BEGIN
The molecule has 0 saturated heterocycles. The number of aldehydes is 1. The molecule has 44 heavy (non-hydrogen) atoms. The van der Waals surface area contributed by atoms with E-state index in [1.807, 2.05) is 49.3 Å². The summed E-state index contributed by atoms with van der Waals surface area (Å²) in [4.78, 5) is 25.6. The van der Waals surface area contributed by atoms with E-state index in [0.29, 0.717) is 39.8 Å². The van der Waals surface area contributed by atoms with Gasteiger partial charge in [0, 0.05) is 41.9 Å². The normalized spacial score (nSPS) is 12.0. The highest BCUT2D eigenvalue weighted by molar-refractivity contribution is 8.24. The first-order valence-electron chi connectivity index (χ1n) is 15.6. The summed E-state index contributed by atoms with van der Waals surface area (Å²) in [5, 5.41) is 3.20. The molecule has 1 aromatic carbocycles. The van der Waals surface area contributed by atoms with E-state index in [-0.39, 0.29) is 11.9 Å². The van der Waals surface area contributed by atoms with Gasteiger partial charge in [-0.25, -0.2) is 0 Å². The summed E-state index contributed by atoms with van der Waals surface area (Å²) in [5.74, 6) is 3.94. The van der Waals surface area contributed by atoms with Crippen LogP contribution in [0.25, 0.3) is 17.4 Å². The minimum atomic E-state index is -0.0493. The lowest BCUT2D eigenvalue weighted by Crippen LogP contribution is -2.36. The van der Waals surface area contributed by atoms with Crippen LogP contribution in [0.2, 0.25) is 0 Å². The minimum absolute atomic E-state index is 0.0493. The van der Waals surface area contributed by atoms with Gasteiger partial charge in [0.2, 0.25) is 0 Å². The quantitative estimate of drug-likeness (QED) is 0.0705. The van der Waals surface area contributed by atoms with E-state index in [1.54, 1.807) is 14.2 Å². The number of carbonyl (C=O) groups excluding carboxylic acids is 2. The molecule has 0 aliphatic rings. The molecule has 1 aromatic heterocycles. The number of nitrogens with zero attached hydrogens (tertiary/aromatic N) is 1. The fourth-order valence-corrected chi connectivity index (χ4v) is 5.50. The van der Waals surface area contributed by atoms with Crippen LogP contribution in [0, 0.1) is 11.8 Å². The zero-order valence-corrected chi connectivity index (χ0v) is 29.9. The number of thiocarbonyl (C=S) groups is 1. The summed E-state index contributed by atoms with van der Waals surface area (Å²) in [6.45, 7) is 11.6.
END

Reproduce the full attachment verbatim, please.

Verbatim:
The molecule has 0 saturated heterocycles. The number of aldehydes is 1. The molecule has 44 heavy (non-hydrogen) atoms. The van der Waals surface area contributed by atoms with E-state index in [1.807, 2.05) is 49.3 Å². The summed E-state index contributed by atoms with van der Waals surface area (Å²) in [4.78, 5) is 25.6. The van der Waals surface area contributed by atoms with E-state index in [0.29, 0.717) is 39.8 Å². The van der Waals surface area contributed by atoms with Gasteiger partial charge in [0, 0.05) is 41.9 Å². The normalized spacial score (nSPS) is 12.0. The highest BCUT2D eigenvalue weighted by molar-refractivity contribution is 8.24. The first-order valence-electron chi connectivity index (χ1n) is 15.6. The summed E-state index contributed by atoms with van der Waals surface area (Å²) in [5, 5.41) is 3.20. The molecule has 1 aromatic carbocycles. The van der Waals surface area contributed by atoms with E-state index in [-0.39, 0.29) is 11.9 Å². The van der Waals surface area contributed by atoms with Gasteiger partial charge in [-0.25, -0.2) is 0 Å². The summed E-state index contributed by atoms with van der Waals surface area (Å²) in [5.74, 6) is 3.94. The van der Waals surface area contributed by atoms with Crippen LogP contribution in [0.25, 0.3) is 17.4 Å². The minimum atomic E-state index is -0.0493. The lowest BCUT2D eigenvalue weighted by Crippen LogP contribution is -2.36. The van der Waals surface area contributed by atoms with Crippen LogP contribution in [0.2, 0.25) is 0 Å². The minimum absolute atomic E-state index is 0.0493. The van der Waals surface area contributed by atoms with Gasteiger partial charge in [0.2, 0.25) is 0 Å². The quantitative estimate of drug-likeness (QED) is 0.0705. The van der Waals surface area contributed by atoms with E-state index in [1.54, 1.807) is 14.2 Å². The number of carbonyl (C=O) groups excluding carboxylic acids is 2. The molecule has 0 aliphatic rings. The molecule has 1 aromatic heterocycles. The number of nitrogens with zero attached hydrogens (tertiary/aromatic N) is 1. The fourth-order valence-corrected chi connectivity index (χ4v) is 5.50. The van der Waals surface area contributed by atoms with Crippen LogP contribution in [0, 0.1) is 11.8 Å². The zero-order valence-corrected chi connectivity index (χ0v) is 29.9. The number of thiocarbonyl (C=S) groups is 1. The summed E-state index contributed by atoms with van der Waals surface area (Å²) in [6.45, 7) is 11.6.